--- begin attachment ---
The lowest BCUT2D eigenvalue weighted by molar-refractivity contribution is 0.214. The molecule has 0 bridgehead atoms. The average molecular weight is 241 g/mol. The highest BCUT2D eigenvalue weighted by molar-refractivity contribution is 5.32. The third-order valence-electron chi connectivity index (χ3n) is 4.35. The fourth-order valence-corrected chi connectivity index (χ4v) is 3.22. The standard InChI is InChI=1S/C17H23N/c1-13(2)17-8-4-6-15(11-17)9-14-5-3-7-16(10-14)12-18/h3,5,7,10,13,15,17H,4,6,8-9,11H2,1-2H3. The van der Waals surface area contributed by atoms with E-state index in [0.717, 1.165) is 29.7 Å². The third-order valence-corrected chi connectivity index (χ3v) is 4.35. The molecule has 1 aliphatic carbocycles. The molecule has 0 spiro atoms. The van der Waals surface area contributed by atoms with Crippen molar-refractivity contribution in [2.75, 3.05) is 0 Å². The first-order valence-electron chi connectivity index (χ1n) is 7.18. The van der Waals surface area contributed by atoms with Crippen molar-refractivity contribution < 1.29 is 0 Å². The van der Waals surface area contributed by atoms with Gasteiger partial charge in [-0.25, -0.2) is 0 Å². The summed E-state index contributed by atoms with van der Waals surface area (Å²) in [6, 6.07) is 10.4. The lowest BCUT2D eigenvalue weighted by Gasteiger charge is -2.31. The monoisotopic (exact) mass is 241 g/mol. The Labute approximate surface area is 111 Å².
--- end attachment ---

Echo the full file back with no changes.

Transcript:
The lowest BCUT2D eigenvalue weighted by molar-refractivity contribution is 0.214. The molecule has 0 bridgehead atoms. The average molecular weight is 241 g/mol. The highest BCUT2D eigenvalue weighted by molar-refractivity contribution is 5.32. The third-order valence-electron chi connectivity index (χ3n) is 4.35. The fourth-order valence-corrected chi connectivity index (χ4v) is 3.22. The standard InChI is InChI=1S/C17H23N/c1-13(2)17-8-4-6-15(11-17)9-14-5-3-7-16(10-14)12-18/h3,5,7,10,13,15,17H,4,6,8-9,11H2,1-2H3. The van der Waals surface area contributed by atoms with E-state index in [0.717, 1.165) is 29.7 Å². The third-order valence-corrected chi connectivity index (χ3v) is 4.35. The molecule has 1 aliphatic carbocycles. The molecule has 0 spiro atoms. The van der Waals surface area contributed by atoms with Crippen molar-refractivity contribution in [2.75, 3.05) is 0 Å². The first-order valence-electron chi connectivity index (χ1n) is 7.18. The van der Waals surface area contributed by atoms with Crippen molar-refractivity contribution < 1.29 is 0 Å². The van der Waals surface area contributed by atoms with Gasteiger partial charge in [-0.25, -0.2) is 0 Å². The summed E-state index contributed by atoms with van der Waals surface area (Å²) in [6, 6.07) is 10.4. The lowest BCUT2D eigenvalue weighted by Gasteiger charge is -2.31. The monoisotopic (exact) mass is 241 g/mol. The Labute approximate surface area is 111 Å².